Two Views of Hurricane Isaias

A minor tangle with Isaias in Puerto Rico portended even more hazards to come. Courtesy Sam Weigel

It is 9 a.m. on a gray Tuesday. I am standing on our dock at City Island in the Bronx, New York, surveying my handiwork, sipping hot coffee to assuage the gnawing tension. I have just finished preparing my sturdy boat and home, Windbird, to ride out a hurricane on a 40-year-old dock in an exposed marina. The storm is not to arrive for a few hours yet, but a freshening salty breeze and foreboding smudge on the southern horizon foretell its coming. I check and double-check the braided dock lines, which are fitted with rubber snubbers and anti-chafe gear, spiderwebbed between strong points on the boat and various dock cleats of admittedly questionable integrity. Fenders are arrayed on the leeward side of the hull. I’ve removed our dodger and Bimini canvas and lashed the framework in place. I cut short a family vacation and flew into LaGuardia Airport yesterday afternoon to storm-prep the boat. With Dawn absent and me working singlehanded, I decided to leave the headsails in place on their furlers. I hope that wasn’t a mistake.

When we sailed Windbird from Florida to New York City this spring, it was partly so that I could fly out of my new base’s airports of Kennedy (KJFK), LaGuardia (KLGA) and Newark (KEWR) without commuting—but also to get out of the way of tropical cyclones like this one. Yet this is the second named storm to hit New York this year, and it’s only the beginning of August. Isaias is also the ninth Atlantic cyclone of the season, which in a typical year would not arrive until October. The times—they are a-changin’.

Isaias is technically a strong tropical storm, though it was a hurricane when it came ashore in the Carolinas last night. It remained surprisingly robust post-landfall thanks to an unusually strong-for-summer southwesterly jet stream, which also accelerated the slow-moving storm to nearly 30 knots of forward speed. The eye is forecast to pass about 50 miles west of here, placing us squarely in the feared right-front quadrant, where circulation around the low combines with the system’s forward motion to produce a cyclone’s most destructive winds. The newest forecast models call for gusts well above hurricane strength. This doesn’t surprise me because this isn’t my first encounter with Isaias, and the storm has already been punching above its weight.

Six days ago, I was assigned a two-day trip on my last days of reserve duty for the month, with a 24-hour layover in San Juan, Puerto Rico. In the summer, I check the National Hurricane Center’s website several times a day, so I was aware of what was then known as Potential Tropical Cyclone Nine bearing down on the island, but I wasn’t terribly concerned. Airlines fly into tropical storms and incipient hurricanes almost as a matter of course; my employer attracted some media notoriety for being the last airline to operate an evacuation flight in and out of San Juan only hours before the Category 5 monster Hurricane Maria smashed into Puerto Rico in 2017.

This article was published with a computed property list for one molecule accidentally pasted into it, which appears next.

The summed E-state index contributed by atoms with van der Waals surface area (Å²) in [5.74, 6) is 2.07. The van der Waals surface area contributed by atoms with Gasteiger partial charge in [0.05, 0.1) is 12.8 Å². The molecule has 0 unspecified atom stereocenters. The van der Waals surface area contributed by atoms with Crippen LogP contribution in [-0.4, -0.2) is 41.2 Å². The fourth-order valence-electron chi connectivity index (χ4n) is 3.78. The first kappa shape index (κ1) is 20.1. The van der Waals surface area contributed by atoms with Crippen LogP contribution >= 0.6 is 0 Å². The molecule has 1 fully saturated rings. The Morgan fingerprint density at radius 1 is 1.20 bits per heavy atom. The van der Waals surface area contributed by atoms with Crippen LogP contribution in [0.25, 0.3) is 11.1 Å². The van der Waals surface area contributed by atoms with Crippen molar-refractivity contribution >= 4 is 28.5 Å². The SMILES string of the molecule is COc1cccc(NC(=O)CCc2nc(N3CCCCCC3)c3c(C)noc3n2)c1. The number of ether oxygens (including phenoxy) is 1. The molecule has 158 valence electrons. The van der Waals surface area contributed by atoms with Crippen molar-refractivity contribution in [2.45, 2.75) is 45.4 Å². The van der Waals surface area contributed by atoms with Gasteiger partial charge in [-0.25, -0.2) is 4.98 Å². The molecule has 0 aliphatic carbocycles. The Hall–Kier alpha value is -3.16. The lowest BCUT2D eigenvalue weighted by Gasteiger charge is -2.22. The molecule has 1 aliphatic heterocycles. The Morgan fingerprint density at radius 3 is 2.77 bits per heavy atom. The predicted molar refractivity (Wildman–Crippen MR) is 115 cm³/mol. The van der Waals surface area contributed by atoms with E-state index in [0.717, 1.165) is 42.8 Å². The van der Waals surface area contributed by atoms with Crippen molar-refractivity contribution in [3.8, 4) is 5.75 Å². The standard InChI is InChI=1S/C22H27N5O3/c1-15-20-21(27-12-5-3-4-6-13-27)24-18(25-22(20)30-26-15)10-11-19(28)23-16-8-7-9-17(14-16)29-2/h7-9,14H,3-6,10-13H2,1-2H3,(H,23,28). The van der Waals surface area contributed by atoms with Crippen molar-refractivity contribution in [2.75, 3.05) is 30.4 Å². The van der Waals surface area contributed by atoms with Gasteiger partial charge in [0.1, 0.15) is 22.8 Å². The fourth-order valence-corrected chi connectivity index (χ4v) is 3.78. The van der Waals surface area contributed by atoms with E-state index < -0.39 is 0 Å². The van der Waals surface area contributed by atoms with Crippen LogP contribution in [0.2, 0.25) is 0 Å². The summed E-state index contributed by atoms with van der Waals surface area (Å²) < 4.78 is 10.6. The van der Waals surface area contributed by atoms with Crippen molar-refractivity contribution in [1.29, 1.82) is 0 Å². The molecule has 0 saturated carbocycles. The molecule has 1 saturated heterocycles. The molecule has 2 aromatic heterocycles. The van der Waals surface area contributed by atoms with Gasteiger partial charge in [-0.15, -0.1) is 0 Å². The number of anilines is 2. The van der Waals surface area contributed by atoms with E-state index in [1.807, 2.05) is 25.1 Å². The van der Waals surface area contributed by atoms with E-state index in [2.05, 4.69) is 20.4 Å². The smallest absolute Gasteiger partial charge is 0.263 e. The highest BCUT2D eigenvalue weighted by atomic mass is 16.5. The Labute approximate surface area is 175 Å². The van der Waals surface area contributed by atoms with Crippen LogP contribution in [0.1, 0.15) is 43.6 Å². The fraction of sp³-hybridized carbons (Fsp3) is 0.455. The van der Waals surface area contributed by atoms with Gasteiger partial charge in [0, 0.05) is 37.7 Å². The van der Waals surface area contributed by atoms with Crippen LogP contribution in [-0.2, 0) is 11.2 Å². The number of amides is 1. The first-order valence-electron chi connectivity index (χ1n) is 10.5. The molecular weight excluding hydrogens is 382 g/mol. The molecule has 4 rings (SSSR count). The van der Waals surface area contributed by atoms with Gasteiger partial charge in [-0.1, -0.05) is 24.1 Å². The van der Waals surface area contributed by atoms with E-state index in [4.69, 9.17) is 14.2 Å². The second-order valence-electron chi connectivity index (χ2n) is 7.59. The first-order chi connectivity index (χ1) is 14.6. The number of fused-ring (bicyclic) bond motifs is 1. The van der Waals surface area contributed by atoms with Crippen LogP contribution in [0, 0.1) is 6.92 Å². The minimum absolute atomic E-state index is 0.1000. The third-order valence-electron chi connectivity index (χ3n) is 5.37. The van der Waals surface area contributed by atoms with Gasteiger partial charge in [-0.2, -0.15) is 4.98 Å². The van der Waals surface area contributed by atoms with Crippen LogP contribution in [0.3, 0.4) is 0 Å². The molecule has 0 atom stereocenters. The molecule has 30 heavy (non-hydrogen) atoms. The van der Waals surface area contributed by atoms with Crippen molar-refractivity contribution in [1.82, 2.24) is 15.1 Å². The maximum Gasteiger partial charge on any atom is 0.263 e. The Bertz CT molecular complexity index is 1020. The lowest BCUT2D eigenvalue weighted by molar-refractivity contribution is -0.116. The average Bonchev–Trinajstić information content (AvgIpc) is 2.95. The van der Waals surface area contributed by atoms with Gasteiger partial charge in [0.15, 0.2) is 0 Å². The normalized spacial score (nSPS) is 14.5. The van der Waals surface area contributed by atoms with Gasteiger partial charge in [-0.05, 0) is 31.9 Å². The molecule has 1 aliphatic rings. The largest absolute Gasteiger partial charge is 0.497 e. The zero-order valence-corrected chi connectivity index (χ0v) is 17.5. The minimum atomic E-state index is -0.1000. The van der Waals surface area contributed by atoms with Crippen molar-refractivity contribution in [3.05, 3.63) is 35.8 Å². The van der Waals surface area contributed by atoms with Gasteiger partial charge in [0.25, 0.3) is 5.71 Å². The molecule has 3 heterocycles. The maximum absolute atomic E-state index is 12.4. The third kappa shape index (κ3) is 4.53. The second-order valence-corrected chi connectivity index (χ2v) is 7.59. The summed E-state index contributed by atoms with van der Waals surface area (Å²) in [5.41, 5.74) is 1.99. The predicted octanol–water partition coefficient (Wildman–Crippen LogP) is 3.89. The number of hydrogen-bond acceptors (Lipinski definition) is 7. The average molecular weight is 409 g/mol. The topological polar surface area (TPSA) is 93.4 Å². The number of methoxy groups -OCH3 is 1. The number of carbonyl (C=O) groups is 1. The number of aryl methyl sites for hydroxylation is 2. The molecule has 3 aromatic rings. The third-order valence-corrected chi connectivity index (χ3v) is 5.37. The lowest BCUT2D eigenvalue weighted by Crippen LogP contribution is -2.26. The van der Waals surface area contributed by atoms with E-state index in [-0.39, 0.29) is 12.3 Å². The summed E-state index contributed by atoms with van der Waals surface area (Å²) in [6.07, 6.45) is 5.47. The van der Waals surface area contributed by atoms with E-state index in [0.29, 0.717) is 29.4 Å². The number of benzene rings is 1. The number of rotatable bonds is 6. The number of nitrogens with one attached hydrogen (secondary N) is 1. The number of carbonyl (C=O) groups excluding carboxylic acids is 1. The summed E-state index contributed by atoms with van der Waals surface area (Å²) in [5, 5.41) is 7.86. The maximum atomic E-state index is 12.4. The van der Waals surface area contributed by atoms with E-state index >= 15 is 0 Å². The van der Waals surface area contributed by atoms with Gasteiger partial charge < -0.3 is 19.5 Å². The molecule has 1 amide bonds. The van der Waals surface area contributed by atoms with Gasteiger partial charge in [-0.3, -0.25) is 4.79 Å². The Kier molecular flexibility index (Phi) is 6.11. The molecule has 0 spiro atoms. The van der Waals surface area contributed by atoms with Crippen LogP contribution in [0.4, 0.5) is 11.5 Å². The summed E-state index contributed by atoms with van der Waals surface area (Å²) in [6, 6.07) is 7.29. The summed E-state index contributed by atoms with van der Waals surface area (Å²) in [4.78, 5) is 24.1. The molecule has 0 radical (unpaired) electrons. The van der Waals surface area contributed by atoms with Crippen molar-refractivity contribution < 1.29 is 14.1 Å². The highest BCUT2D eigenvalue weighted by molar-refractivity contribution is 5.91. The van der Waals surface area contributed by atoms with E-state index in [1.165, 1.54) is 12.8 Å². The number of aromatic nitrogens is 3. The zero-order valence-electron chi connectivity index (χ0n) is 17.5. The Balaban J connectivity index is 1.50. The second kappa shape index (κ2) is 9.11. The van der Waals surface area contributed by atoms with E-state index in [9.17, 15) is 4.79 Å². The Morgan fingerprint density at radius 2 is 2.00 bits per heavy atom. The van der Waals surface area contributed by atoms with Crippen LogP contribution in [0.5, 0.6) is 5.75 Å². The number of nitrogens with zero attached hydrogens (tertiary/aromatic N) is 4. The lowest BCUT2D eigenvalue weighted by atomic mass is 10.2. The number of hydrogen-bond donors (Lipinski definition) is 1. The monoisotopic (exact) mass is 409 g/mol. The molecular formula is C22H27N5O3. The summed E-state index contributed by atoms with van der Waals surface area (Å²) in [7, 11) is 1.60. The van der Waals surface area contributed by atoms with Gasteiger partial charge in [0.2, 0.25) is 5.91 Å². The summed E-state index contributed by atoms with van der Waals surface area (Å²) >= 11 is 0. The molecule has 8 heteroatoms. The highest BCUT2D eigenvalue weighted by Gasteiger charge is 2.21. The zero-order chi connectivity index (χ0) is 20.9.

Winds above storm force aren’t really a problem so long as they’re moderately aligned with a runway (the Boeing 737′s max crosswind component limit is 33 knots, and the 757 is good to 40 knots), and while the torrential rain that spreads well out from a tropical cyclone’s core may cause flash flooding and massive mudslides elsewhere, most major airports with grooved runways and engineered drainage are fairly immune to inundation. The main concern, from the airline’s point of view, is making sure all their airplanes get out before any really destructive winds arrive.

The fates of crews laying over during a tropical storm are much lower on the airline’s list of worries, and this is where it pays to be a proactive captain. Before departure from Atlanta, I called our San Juan layover hotel, which is fairly exposed on Condado Beach. Operations all normal, I was assured. Very well. Our route took us from Atlanta down to Jacksonville, Florida, across the Gulf Stream to the Bahamas’ Abaco Islands, then offshore east of the Turks and Caicos and Hispaniola, approaching Puerto Rico from the northwest.

While we were still 400 miles out, San Juan’s ATIS reported half-mile visibility in heavy rain, thunder and high wind—the first big outer band of thunderstorms spawned by the cyclone. ATC advised us that five jets were holding, so we slowed down as I calculated time and fuel to our two alternate airports (both west of the storm in the Dominican Republic) and sent a message to our dispatcher.

After a wild ride for 45 long minutes, we came through with only minor damage. Courtesy Sam Weigel

There was a complicating factor: As a new captain with fewer than 100 hours of pilot-in-command time at my airline, I was still on high minimums of a 300-foot ceiling and 1-mile visibility. We have an exemption that allows high-mins captains to operate down to published Category 1 and 2 ILS minimums with the use of autoland, but the wind exceeded the 737′s autoland limits. It was mostly an academic point—I wasn’t about to land in a thunderstorm—and in any case, the line soon moved west of the field, and the preceding flights all landed successfully, reporting moderate rain and turbulence on approach.

The line of storms was now between us and the airport, but San Juan Approach confirmed what our onboard radar showed: a sizable gap over Punta Salinas, a few miles west of the city. We headed for it and—with a few 30-degree turns—were able to negotiate the chicane with only a few fat raindrops on the windscreen and a couple good thumps of turbulence. The surface wind had died down to only 20 knots, nearly aligned with Runway 8, but we lost almost 15 knots of airspeed to shear on short final. My experienced first officer, Derrick, deftly arrested the decay with a timely burst of power and eked out a nice landing.